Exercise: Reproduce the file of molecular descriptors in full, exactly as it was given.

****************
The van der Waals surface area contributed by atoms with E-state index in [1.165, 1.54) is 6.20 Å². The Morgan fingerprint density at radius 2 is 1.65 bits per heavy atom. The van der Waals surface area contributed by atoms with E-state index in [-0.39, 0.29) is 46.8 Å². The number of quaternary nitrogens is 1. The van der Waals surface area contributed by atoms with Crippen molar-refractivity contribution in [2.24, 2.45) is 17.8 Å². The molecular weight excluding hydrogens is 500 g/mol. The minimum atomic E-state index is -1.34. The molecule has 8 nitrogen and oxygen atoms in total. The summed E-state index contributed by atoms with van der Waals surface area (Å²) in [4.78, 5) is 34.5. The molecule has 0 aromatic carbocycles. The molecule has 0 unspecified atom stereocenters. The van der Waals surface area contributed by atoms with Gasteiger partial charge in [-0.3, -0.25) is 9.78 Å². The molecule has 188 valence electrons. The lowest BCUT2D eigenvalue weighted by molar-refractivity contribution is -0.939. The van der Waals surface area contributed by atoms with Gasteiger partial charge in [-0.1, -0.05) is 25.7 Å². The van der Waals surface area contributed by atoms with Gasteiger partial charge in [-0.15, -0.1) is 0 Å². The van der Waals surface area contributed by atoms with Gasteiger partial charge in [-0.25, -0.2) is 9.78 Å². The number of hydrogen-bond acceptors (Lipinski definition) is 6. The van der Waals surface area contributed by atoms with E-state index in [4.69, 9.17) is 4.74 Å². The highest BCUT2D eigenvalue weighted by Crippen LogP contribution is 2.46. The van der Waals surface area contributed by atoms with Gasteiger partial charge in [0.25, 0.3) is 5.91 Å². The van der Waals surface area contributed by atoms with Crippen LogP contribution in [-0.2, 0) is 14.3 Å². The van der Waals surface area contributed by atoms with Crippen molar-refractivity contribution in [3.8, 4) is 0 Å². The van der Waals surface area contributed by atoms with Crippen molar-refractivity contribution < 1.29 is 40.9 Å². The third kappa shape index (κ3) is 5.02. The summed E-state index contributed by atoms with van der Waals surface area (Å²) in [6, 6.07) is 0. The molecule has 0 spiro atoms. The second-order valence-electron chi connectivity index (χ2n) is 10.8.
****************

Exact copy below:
The van der Waals surface area contributed by atoms with E-state index in [1.165, 1.54) is 6.20 Å². The Morgan fingerprint density at radius 2 is 1.65 bits per heavy atom. The van der Waals surface area contributed by atoms with E-state index in [-0.39, 0.29) is 46.8 Å². The number of quaternary nitrogens is 1. The van der Waals surface area contributed by atoms with Crippen molar-refractivity contribution in [2.24, 2.45) is 17.8 Å². The molecular weight excluding hydrogens is 500 g/mol. The minimum atomic E-state index is -1.34. The molecule has 8 nitrogen and oxygen atoms in total. The summed E-state index contributed by atoms with van der Waals surface area (Å²) in [4.78, 5) is 34.5. The molecule has 0 aromatic carbocycles. The molecule has 0 unspecified atom stereocenters. The van der Waals surface area contributed by atoms with Gasteiger partial charge in [-0.3, -0.25) is 9.78 Å². The molecule has 188 valence electrons. The lowest BCUT2D eigenvalue weighted by molar-refractivity contribution is -0.939. The van der Waals surface area contributed by atoms with Gasteiger partial charge in [-0.1, -0.05) is 25.7 Å². The van der Waals surface area contributed by atoms with Gasteiger partial charge in [-0.15, -0.1) is 0 Å². The van der Waals surface area contributed by atoms with Gasteiger partial charge in [-0.25, -0.2) is 9.78 Å². The number of hydrogen-bond acceptors (Lipinski definition) is 6. The van der Waals surface area contributed by atoms with E-state index in [4.69, 9.17) is 4.74 Å². The highest BCUT2D eigenvalue weighted by Crippen LogP contribution is 2.46. The van der Waals surface area contributed by atoms with Gasteiger partial charge in [0.25, 0.3) is 5.91 Å². The van der Waals surface area contributed by atoms with Crippen LogP contribution in [-0.2, 0) is 14.3 Å². The van der Waals surface area contributed by atoms with Crippen molar-refractivity contribution in [3.8, 4) is 0 Å². The van der Waals surface area contributed by atoms with Crippen molar-refractivity contribution < 1.29 is 40.9 Å². The third kappa shape index (κ3) is 5.02. The summed E-state index contributed by atoms with van der Waals surface area (Å²) in [6, 6.07) is 0. The molecule has 0 spiro atoms. The second-order valence-electron chi connectivity index (χ2n) is 10.8.